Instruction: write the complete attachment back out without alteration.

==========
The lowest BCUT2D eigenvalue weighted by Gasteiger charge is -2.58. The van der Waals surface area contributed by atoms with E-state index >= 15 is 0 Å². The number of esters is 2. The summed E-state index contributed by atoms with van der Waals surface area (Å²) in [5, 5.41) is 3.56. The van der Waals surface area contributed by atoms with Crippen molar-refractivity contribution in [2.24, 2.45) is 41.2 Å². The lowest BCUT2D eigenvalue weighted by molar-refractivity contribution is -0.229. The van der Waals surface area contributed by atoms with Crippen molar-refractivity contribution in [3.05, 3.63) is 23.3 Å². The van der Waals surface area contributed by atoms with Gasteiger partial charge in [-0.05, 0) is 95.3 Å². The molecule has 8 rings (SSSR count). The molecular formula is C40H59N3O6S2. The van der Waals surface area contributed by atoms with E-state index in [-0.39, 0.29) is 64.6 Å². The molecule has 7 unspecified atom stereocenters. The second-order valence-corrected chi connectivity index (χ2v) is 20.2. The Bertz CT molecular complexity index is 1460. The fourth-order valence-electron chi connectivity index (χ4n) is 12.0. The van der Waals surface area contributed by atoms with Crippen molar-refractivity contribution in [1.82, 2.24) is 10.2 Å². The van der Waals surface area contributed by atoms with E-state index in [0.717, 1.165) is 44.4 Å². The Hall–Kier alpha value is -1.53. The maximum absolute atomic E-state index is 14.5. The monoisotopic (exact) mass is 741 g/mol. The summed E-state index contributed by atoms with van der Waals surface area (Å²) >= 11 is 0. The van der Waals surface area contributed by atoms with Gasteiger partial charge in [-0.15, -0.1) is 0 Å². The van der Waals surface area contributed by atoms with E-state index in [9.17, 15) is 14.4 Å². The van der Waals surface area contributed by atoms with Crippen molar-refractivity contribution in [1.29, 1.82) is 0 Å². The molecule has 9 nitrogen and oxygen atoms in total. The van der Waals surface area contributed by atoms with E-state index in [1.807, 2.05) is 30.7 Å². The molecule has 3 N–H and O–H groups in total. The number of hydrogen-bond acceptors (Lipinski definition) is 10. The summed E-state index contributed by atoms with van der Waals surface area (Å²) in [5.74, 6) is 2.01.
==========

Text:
The lowest BCUT2D eigenvalue weighted by Gasteiger charge is -2.58. The van der Waals surface area contributed by atoms with E-state index >= 15 is 0 Å². The number of esters is 2. The summed E-state index contributed by atoms with van der Waals surface area (Å²) in [5, 5.41) is 3.56. The van der Waals surface area contributed by atoms with Crippen molar-refractivity contribution in [2.24, 2.45) is 41.2 Å². The lowest BCUT2D eigenvalue weighted by molar-refractivity contribution is -0.229. The van der Waals surface area contributed by atoms with Crippen molar-refractivity contribution in [3.05, 3.63) is 23.3 Å². The van der Waals surface area contributed by atoms with Gasteiger partial charge in [-0.05, 0) is 95.3 Å². The molecule has 8 rings (SSSR count). The molecular formula is C40H59N3O6S2. The van der Waals surface area contributed by atoms with E-state index in [-0.39, 0.29) is 64.6 Å². The molecule has 7 unspecified atom stereocenters. The second-order valence-corrected chi connectivity index (χ2v) is 20.2. The Bertz CT molecular complexity index is 1460. The fourth-order valence-electron chi connectivity index (χ4n) is 12.0. The van der Waals surface area contributed by atoms with Crippen molar-refractivity contribution in [1.82, 2.24) is 10.2 Å². The van der Waals surface area contributed by atoms with E-state index in [0.717, 1.165) is 44.4 Å². The Hall–Kier alpha value is -1.53. The maximum absolute atomic E-state index is 14.5. The monoisotopic (exact) mass is 741 g/mol. The summed E-state index contributed by atoms with van der Waals surface area (Å²) >= 11 is 0. The van der Waals surface area contributed by atoms with Gasteiger partial charge in [-0.15, -0.1) is 0 Å². The van der Waals surface area contributed by atoms with E-state index in [9.17, 15) is 14.4 Å². The van der Waals surface area contributed by atoms with Crippen molar-refractivity contribution in [1.29, 1.82) is 0 Å². The molecule has 9 nitrogen and oxygen atoms in total. The van der Waals surface area contributed by atoms with E-state index in [1.807, 2.05) is 30.7 Å². The molecule has 3 N–H and O–H groups in total. The number of hydrogen-bond acceptors (Lipinski definition) is 10. The summed E-state index contributed by atoms with van der Waals surface area (Å²) in [5.74, 6) is 2.01.